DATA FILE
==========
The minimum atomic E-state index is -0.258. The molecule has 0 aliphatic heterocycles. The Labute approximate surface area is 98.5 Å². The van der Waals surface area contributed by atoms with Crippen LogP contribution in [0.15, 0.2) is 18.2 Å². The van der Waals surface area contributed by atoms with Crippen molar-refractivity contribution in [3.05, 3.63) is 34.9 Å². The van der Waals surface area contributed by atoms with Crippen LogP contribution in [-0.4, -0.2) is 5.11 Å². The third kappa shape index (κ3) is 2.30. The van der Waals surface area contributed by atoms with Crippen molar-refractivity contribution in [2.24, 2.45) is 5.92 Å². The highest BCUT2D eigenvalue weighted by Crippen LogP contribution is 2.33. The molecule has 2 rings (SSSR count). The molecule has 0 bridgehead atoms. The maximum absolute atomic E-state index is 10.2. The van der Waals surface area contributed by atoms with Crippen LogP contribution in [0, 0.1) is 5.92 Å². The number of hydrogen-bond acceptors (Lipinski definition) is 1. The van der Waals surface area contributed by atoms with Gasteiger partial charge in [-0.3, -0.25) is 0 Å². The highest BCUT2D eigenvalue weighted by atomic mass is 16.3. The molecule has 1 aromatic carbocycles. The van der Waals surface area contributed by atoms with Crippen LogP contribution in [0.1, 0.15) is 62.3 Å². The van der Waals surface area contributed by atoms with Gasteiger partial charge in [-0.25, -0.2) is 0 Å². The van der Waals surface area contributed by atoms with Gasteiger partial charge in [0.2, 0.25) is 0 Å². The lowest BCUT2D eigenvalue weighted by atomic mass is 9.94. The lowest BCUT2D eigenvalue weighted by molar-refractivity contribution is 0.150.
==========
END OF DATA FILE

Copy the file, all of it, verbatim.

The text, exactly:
The minimum atomic E-state index is -0.258. The molecule has 0 aliphatic heterocycles. The Labute approximate surface area is 98.5 Å². The van der Waals surface area contributed by atoms with Crippen LogP contribution in [0.15, 0.2) is 18.2 Å². The van der Waals surface area contributed by atoms with Crippen molar-refractivity contribution in [3.05, 3.63) is 34.9 Å². The van der Waals surface area contributed by atoms with Crippen LogP contribution in [-0.4, -0.2) is 5.11 Å². The third kappa shape index (κ3) is 2.30. The van der Waals surface area contributed by atoms with Crippen molar-refractivity contribution in [2.24, 2.45) is 5.92 Å². The highest BCUT2D eigenvalue weighted by Crippen LogP contribution is 2.33. The molecule has 2 rings (SSSR count). The molecule has 0 bridgehead atoms. The maximum absolute atomic E-state index is 10.2. The van der Waals surface area contributed by atoms with Crippen LogP contribution in [0, 0.1) is 5.92 Å². The number of hydrogen-bond acceptors (Lipinski definition) is 1. The van der Waals surface area contributed by atoms with Gasteiger partial charge in [-0.3, -0.25) is 0 Å². The highest BCUT2D eigenvalue weighted by atomic mass is 16.3. The molecule has 1 aromatic carbocycles. The van der Waals surface area contributed by atoms with Crippen LogP contribution in [0.1, 0.15) is 62.3 Å². The van der Waals surface area contributed by atoms with Gasteiger partial charge in [-0.25, -0.2) is 0 Å². The van der Waals surface area contributed by atoms with Gasteiger partial charge in [0.2, 0.25) is 0 Å². The lowest BCUT2D eigenvalue weighted by atomic mass is 9.94. The lowest BCUT2D eigenvalue weighted by molar-refractivity contribution is 0.150.